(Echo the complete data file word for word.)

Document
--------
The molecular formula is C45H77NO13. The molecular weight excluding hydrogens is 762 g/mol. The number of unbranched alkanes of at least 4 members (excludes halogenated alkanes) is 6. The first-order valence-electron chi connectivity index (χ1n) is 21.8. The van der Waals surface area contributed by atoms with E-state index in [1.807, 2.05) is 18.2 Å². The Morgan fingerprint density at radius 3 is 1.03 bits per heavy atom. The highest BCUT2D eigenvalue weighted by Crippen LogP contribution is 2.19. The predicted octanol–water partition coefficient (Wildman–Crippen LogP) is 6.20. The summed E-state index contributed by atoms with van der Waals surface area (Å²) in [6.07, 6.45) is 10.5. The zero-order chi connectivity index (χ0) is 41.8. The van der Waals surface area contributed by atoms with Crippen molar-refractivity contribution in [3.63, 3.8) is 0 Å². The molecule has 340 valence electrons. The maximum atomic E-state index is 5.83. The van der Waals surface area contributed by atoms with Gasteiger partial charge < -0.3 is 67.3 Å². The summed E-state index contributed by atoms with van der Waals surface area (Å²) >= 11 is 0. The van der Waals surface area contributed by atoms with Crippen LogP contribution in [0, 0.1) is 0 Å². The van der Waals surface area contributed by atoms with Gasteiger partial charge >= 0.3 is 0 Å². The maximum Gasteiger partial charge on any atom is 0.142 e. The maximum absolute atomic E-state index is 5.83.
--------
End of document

The molecular formula is C45H77NO13. The molecular weight excluding hydrogens is 762 g/mol. The number of unbranched alkanes of at least 4 members (excludes halogenated alkanes) is 6. The first-order valence-electron chi connectivity index (χ1n) is 21.8. The van der Waals surface area contributed by atoms with E-state index in [1.807, 2.05) is 18.2 Å². The Morgan fingerprint density at radius 3 is 1.03 bits per heavy atom. The highest BCUT2D eigenvalue weighted by Crippen LogP contribution is 2.19. The predicted octanol–water partition coefficient (Wildman–Crippen LogP) is 6.20. The summed E-state index contributed by atoms with van der Waals surface area (Å²) in [6.07, 6.45) is 10.5. The zero-order chi connectivity index (χ0) is 41.8. The van der Waals surface area contributed by atoms with Crippen molar-refractivity contribution in [3.63, 3.8) is 0 Å². The molecule has 340 valence electrons. The maximum atomic E-state index is 5.83. The van der Waals surface area contributed by atoms with Gasteiger partial charge < -0.3 is 67.3 Å². The summed E-state index contributed by atoms with van der Waals surface area (Å²) >= 11 is 0. The van der Waals surface area contributed by atoms with Crippen LogP contribution in [0, 0.1) is 0 Å². The van der Waals surface area contributed by atoms with Gasteiger partial charge >= 0.3 is 0 Å². The maximum Gasteiger partial charge on any atom is 0.142 e. The maximum absolute atomic E-state index is 5.83.